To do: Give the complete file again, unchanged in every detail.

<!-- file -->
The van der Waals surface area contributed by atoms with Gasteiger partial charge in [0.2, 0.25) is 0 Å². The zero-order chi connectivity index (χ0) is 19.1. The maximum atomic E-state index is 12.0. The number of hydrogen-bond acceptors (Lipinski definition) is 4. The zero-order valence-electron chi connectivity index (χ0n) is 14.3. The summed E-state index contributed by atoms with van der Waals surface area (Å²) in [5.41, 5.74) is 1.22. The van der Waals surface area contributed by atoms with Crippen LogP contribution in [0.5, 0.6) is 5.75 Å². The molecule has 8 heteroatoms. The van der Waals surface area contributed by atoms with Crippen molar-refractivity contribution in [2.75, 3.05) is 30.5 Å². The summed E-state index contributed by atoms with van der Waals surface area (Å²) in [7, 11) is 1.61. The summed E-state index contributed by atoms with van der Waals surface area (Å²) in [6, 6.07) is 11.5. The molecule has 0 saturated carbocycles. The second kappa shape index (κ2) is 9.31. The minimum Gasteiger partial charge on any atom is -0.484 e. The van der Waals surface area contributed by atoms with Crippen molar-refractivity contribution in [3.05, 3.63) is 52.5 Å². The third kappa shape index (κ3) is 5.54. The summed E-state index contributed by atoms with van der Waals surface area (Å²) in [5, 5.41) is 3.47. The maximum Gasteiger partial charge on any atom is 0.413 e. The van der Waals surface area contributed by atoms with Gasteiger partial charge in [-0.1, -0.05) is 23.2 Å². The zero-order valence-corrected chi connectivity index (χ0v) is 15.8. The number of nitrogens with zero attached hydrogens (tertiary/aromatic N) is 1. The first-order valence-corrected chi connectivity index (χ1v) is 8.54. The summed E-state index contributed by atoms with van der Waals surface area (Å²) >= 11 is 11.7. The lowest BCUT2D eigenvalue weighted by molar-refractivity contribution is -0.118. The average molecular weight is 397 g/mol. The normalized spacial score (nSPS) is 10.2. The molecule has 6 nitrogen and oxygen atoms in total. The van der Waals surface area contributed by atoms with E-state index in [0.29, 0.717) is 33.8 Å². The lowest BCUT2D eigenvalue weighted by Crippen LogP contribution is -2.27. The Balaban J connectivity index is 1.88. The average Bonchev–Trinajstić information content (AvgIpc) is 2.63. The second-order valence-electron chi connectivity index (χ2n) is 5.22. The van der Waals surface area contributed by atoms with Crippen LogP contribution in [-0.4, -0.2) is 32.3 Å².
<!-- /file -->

The van der Waals surface area contributed by atoms with Gasteiger partial charge in [0.2, 0.25) is 0 Å². The zero-order chi connectivity index (χ0) is 19.1. The maximum atomic E-state index is 12.0. The number of hydrogen-bond acceptors (Lipinski definition) is 4. The zero-order valence-electron chi connectivity index (χ0n) is 14.3. The summed E-state index contributed by atoms with van der Waals surface area (Å²) in [5.41, 5.74) is 1.22. The van der Waals surface area contributed by atoms with Crippen LogP contribution in [0.5, 0.6) is 5.75 Å². The molecule has 8 heteroatoms. The van der Waals surface area contributed by atoms with Crippen molar-refractivity contribution in [2.75, 3.05) is 30.5 Å². The summed E-state index contributed by atoms with van der Waals surface area (Å²) in [7, 11) is 1.61. The summed E-state index contributed by atoms with van der Waals surface area (Å²) in [6, 6.07) is 11.5. The molecule has 0 saturated carbocycles. The second kappa shape index (κ2) is 9.31. The minimum Gasteiger partial charge on any atom is -0.484 e. The van der Waals surface area contributed by atoms with Crippen molar-refractivity contribution in [3.05, 3.63) is 52.5 Å². The third kappa shape index (κ3) is 5.54. The summed E-state index contributed by atoms with van der Waals surface area (Å²) in [5, 5.41) is 3.47. The maximum Gasteiger partial charge on any atom is 0.413 e. The van der Waals surface area contributed by atoms with Gasteiger partial charge in [-0.1, -0.05) is 23.2 Å². The zero-order valence-corrected chi connectivity index (χ0v) is 15.8. The number of nitrogens with zero attached hydrogens (tertiary/aromatic N) is 1. The first-order valence-corrected chi connectivity index (χ1v) is 8.54. The summed E-state index contributed by atoms with van der Waals surface area (Å²) >= 11 is 11.7. The lowest BCUT2D eigenvalue weighted by molar-refractivity contribution is -0.118. The average molecular weight is 397 g/mol. The normalized spacial score (nSPS) is 10.2. The molecule has 6 nitrogen and oxygen atoms in total. The van der Waals surface area contributed by atoms with E-state index in [0.29, 0.717) is 33.8 Å². The lowest BCUT2D eigenvalue weighted by Crippen LogP contribution is -2.27. The Balaban J connectivity index is 1.88. The average Bonchev–Trinajstić information content (AvgIpc) is 2.63. The second-order valence-electron chi connectivity index (χ2n) is 5.22. The van der Waals surface area contributed by atoms with Crippen LogP contribution in [-0.4, -0.2) is 32.3 Å².